Indian Law 101 – Jan. 29

Wednesday, January 29
9 a.m. – 4 p.m.
Ak-Chin Indian Community Conference Center, Room 544
Beus Center for Law and Society, Phoenix, AZ

The new Indian Gaming and Tribal Self-Governance Programs will host a conference on the fundamentals of Indian Law.

Topics covered:

  • History of Federal Indian Law and Policy
  • Overview of Civil and Criminal Jurisdiction
  • Fundamentals of Tribal Self-Governance
  • Fundamentals of Indian Gaming

Presenters:

  • Professor Robert J. Miller
  • Professor Ann Marie Bledsoe Downes
  • Professor Lawrence S. Roberts
  • Executive Director Jay Spaan, Self-Governance Communication & Education (SGCE) Tribal Consortium

Register now and receive complimentary conference materials.

Standard Registration rate of $250 ends 1/23

Register at: law.asu.edu/indianlaw101

Share on facebook
Share on google
Share on twitter
Share on linkedin

Wiring the Rez 2020 – Native Women and Indian Country driven work

We bring you Assistant Secretary at the Indian Affairs U.S. Department of Interior Tara Sweeney, member of the Iñupiat Community of the Arctic Slopes and Kimberly Teehee, Cherokee Nation Delegate-Designate, U.S. House of Representatives will be one of our keynote speakers at our upcoming Wiring the Rez: Innovative Strategies for Business Development Via E-Commerce Conference January 30-31, 2020.

See all our impactful presenters and current agenda at: law.asu.edu/wiringtherez.

Register before Standard Registration rate ends next week! 

Derrick Beetso (JD’ 10) Lunch Bingo – Recording

Guest speaker and ILP alum, Derrick Beetso (JD ’10) gave an interactive and fun presentation on October 30, 2019. NCAI’s General Counsel Beetso discussed the history of the National Congress of American Indians and its role in helping shape federal Indian law and policy, his own work on behalf of NCAI and other work and priorities of the organization.

To listen to recording, click here.

Share on facebook
Share on google
Share on twitter
Share on linkedin

NITA Training

NITA Motion Skills for Navajo Tribal Courts
October 1-3, 2019
Navajo Nation Museum
Window Rock, Navajo Nation

Free to All Members of the Navajo Nation Bar Association

This three-day program is designed to help you improve your courtroom motion practice skills, and is open to all practitioners barred on the Navajo Nation. With an emphasis on “learning by doing,” the first two days will focus on writing a motion based on provided case materials. The third day will focus on arguing that motion. Faculty members will discuss best practices for motion drafting, work with participants to refine their motions, and demonstrate oral argument skills. Through small group exercises, you will practice implementing these skills and receive suggestions for improvement on both your written product and oral presentation. Space is limited so please register early. Participants are expected to attend all three days. Participants who successfully complete the program may be eligible for Navajo CLE credits. The program is free to all Navajo barred practitioners.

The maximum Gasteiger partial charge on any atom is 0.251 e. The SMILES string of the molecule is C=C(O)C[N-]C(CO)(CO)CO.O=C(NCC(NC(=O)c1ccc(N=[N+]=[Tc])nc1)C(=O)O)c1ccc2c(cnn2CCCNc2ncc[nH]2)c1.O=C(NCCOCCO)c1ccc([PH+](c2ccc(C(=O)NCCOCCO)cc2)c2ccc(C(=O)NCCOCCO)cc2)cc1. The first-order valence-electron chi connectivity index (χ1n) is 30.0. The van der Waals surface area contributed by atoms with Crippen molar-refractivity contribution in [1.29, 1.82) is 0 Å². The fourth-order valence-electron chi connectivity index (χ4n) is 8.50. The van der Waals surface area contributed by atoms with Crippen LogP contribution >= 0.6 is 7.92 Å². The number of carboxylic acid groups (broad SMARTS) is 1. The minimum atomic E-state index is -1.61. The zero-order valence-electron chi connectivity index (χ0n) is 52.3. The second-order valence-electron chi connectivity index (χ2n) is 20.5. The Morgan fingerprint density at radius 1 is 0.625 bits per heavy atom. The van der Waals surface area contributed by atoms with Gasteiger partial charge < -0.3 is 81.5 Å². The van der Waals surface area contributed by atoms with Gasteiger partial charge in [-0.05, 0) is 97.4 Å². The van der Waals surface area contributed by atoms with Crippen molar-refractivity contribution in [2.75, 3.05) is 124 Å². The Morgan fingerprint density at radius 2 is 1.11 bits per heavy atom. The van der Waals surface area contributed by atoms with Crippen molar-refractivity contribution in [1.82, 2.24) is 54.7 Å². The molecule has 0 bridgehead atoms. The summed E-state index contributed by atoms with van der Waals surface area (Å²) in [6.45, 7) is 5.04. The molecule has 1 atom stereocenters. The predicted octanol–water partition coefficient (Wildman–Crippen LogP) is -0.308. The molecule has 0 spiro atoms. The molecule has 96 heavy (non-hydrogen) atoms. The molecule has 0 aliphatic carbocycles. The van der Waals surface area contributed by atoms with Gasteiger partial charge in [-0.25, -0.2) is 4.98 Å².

To register please email your name and Navajo bar number to: kbelzowski@nndoj.org

For more information on NITA please visit:
http://www.nita.org/

Download announcement here.

Share on facebook
Share on google
Share on twitter
Share on linkedin

Native American Pipeline to Law Workshop at UC Berkeley: Still Accepting Applications

This is a great opportunity for students to learn about law school, admissions criteria, LSAT prep, and more. Registration is free, food and lodging is provided, and a limited number of LSAT Prep courses will be available for participating students. It does not matter which school the student wishes to attend: these sessions are geared to help all students. 

Date: June 26-30, 2019
Location: UC Berkeley School of Law
                 Boalt Hall, 225 Bancroft Way, Berkeley, CA 94720 (map)
For more information, visit: law.asu.edu/pipelinetolaw
Deadline: May 1, 2019
Questions? Contact Kate Rosier at 480-965-6204

Read about current law students who completed one of the Pipeline to Law Workshops and highly encourage others to register and participate. Read their stories.

April Olson (JD ’06) Lunch Lecture – Recording

Guest speaker and ILP alum, April Olson (’06) gave an insightful lecture, “A Story from the Standing Rock protest: Prosecution and defense of a water protector.”

In 2016, the fight for clean water and the indigenous led resistance to the Dakota Access Pipeline (DAPL) caught the attention of the world. At the heart of the movement, was opposition to the DAPL, a pipeline projected to run close to the Standing Rock Reservation that threatened its clean water and sacred sites. No-DAPL demonstrators drew the ire of officials and law enforcement and numerous individuals engaging in peaceful protests were arrested and prosecuted for serious crimes in state and federal courts. This presentation talked about one of the many stories from Standing Rock and will follow the prosecution of one water protector from his arrest to his challenge before the North Dakota Supreme Court. Please see Corrected Opinion in North Dakota Supreme Court No. 20180171 (State v. Herbert) if you want to read more about the case.

To listen to recording, click here.